I live in the PNW but manage to make it to Colorado 3-4 times a year to bash ice or hike the hills. This subject has come up a few times ( My son-in-law is from CO) and it seems like ( not to cause any one distress) there are more "recreational" climbers in Colorado, which is a good thing. That is also not to say there are not hard core climbers in CO ( I climb with a couple of world class climbers from CO) and I have seen my share of climbers on Hood, Adams and Rainier that should have stayed home. The joke on that one is that you can go to REI in Seattle or Porland, rent your boots, spikes and axe and within 2-4 hours be hiking to your death.( Yes I know, A fairly sick joke) I do think climbes can get in over the heads faster here than in the Rockies, or maybe it is just that since we live so close to Hood ( listed as the most dangerous mountain in the lower 48) we hear about the problems more here than we do from Colorado, Although you guys had a bad year in the Wilsons a couple years ago, so getting into trouble is easy to do anywhere.
I think the easy access to climbs and the trail/climbing information supplied by places like 14er.com help introduce more people to "climbing". I have run into several climbers who offer "advice" about the route and sometimes it is almost a direct quote from 14er.com. Thats my reasoning for the larger number of "recreational" climbers, I have run into a number of "first timers" in some fairly rough place in CO and they were pulling out printed route descriptions from this web site. We have a lot of hiking trails with lots of hikers but once you hit the brush the number drops off rapidly.
Th PNW has long approaches, Olympus is 24 miles ONE WAY, the TH are snowed in till mid july so if you go earlier the approaches are even longer and rougher. The down climb is often worse than the up climb, I never count the climb done till you are standing at the TH parking lot. The elevation gains are high, even 9000 ft peaks can have 6K-7K foot gains. And a lot of the climbs are remote, I have been out 2-3 days witout seeing anyone, get to the summit and there are 6 guys who came up a different route, you shoot the breeze a bit and then head back out and see no one for another 2 days.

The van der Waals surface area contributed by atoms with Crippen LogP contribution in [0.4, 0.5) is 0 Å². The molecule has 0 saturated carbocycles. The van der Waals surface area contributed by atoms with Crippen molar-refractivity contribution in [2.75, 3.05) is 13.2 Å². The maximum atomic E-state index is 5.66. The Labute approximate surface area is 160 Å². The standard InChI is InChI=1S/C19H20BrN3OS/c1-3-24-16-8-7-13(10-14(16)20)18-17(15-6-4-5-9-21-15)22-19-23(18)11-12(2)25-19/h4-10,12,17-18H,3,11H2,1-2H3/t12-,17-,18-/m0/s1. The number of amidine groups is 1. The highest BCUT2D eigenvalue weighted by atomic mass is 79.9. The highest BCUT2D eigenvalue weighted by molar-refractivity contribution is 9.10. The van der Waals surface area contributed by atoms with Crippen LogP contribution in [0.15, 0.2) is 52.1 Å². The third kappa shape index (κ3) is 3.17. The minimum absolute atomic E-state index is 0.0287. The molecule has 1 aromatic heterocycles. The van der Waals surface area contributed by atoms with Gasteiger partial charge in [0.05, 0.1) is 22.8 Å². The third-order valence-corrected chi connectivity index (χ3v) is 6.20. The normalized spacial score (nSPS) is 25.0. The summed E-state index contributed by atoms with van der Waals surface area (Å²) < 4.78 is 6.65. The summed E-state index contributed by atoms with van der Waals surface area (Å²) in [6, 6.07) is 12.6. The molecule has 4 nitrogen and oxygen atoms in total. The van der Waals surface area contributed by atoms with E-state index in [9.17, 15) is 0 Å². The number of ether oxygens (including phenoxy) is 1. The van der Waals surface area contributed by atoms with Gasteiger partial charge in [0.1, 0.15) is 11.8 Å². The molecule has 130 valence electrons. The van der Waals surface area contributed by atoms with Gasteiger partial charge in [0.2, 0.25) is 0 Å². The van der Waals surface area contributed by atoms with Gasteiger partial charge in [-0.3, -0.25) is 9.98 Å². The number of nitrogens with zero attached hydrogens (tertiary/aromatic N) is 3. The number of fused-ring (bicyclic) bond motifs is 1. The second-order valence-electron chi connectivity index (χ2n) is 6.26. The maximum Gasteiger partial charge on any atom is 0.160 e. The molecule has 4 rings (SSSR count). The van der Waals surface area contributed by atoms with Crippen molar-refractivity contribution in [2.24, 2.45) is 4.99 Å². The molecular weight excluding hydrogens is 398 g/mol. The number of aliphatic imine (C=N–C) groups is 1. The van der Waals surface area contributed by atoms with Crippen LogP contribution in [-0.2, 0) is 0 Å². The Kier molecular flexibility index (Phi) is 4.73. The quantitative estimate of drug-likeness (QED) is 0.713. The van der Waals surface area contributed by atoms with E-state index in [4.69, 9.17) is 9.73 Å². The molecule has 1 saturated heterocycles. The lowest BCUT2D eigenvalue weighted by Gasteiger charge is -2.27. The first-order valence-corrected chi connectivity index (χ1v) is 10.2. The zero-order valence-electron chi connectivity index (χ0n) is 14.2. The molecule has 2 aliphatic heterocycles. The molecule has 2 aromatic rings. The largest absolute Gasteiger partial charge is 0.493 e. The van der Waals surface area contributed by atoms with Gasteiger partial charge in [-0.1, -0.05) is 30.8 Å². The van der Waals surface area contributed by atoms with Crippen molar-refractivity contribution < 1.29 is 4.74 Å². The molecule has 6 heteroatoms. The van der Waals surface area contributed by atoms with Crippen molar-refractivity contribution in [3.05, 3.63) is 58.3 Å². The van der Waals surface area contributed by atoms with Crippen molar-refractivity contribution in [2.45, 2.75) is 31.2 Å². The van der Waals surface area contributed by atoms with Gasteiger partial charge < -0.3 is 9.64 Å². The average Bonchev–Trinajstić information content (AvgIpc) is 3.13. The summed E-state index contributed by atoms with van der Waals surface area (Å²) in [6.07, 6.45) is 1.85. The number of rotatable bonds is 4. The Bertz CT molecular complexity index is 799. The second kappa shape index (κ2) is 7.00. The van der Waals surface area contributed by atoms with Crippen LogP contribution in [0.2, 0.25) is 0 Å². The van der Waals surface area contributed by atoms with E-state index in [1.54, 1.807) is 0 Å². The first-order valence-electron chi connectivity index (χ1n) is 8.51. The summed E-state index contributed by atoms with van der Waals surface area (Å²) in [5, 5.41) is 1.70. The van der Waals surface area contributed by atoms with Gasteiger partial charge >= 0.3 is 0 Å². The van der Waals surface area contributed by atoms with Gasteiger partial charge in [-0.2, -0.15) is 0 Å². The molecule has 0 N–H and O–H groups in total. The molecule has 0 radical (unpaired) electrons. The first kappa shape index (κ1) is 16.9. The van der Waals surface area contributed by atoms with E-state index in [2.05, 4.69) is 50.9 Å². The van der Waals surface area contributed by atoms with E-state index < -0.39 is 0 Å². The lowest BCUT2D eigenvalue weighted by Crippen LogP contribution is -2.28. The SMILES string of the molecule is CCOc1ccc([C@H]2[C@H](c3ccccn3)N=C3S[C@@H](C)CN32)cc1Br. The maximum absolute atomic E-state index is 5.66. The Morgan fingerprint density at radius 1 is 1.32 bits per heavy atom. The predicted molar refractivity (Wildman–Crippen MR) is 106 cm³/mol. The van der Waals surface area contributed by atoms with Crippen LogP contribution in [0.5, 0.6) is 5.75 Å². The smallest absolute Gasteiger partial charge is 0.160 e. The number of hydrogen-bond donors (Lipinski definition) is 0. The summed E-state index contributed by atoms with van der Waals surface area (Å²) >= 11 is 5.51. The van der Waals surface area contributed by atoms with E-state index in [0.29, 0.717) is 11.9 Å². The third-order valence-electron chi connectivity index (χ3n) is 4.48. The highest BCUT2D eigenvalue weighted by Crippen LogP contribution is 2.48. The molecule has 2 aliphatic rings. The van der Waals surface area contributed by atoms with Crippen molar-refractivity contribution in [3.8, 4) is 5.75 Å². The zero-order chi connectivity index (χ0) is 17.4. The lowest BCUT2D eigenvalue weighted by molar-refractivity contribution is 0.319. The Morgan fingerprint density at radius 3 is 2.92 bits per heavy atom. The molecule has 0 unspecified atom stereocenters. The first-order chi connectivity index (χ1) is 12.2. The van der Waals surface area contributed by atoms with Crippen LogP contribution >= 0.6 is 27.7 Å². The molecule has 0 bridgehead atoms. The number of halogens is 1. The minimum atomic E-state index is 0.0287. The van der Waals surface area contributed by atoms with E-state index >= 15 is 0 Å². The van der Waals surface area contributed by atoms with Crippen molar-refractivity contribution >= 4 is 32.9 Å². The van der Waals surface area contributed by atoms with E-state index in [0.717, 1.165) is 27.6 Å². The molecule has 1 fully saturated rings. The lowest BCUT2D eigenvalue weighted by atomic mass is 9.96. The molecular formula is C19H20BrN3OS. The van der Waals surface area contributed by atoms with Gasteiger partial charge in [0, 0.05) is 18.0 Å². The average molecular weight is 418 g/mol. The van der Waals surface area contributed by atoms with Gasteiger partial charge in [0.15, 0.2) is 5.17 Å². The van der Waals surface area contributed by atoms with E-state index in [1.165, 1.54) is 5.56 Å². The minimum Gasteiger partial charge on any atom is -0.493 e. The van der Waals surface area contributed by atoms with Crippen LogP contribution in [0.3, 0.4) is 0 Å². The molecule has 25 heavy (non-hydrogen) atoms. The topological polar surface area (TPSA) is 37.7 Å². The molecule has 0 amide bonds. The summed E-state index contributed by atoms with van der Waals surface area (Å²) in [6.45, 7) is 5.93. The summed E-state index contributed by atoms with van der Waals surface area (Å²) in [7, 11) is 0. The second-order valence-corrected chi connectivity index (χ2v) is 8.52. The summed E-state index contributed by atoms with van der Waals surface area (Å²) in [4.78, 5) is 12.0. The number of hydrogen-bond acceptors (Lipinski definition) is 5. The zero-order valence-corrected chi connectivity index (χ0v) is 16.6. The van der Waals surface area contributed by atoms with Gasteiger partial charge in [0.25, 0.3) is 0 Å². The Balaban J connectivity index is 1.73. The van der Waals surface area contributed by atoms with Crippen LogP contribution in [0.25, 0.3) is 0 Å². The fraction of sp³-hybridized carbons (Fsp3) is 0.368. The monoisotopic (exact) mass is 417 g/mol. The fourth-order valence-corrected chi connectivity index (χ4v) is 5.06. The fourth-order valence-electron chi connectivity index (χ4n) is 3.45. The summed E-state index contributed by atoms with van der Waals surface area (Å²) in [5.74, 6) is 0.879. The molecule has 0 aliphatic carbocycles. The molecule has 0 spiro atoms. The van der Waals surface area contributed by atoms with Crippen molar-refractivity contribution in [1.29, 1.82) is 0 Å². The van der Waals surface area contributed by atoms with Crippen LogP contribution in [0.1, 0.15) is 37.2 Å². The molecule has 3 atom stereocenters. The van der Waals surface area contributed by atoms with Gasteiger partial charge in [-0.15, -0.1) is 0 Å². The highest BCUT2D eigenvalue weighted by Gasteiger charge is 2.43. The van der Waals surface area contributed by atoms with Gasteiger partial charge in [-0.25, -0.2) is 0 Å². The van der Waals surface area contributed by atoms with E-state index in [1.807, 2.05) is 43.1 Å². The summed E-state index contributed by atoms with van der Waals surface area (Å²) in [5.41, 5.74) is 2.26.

I have a friend who was climbing in the Northern Cascades, had a 3 day approach, did the climb, hiked back out and once they got home realized they had not climbed the "right" mountain, so route finding can be a bit sticky sometimes.
Drives to climbing areas can be long depending on where you live and where you are going, in 7 hours we can be at Mt Shasta or southern BC and during the climbing season we are putting a lot of miles on the truck just getting to the TH. There are lots of multi day climbs that are logistic exercises, lots of two day climbs and lots of 12 -20 hour day climbs( I do not like sleeping on the ground so would rather go like crazy for 16 hours and then go home to sleep)
I would guess that once you get to a certain level, climbers are about the same, I would agree our back country / expedition skills may be a bit better ( we have to be good or you never get anywhere and in some case you cannot get there from here or from anywhere for that matter) I am not so sure about the technical skills, I suppose it depends on what skill set you are talking about. As someone said, a lot of solo climbing is done and your tecnique has to spot on or else. I would say that if it were not for my ice and rock climbing my rope skills would be lacking as I climb a lot solo ( not by myself but unroped from any climbing partners, at times it is faster and may not be any less safe)
I think there is a difference but it may be due to terrain and conditions, we have learned to cope with what the mountains give us and have developed the skill sets and experience to hopefully deal with them.
I do enjoy climbing in Colorado, and even on the "tougher" climbs I feel more relaxed than I do on a lot of climbs at home, not sure why that is.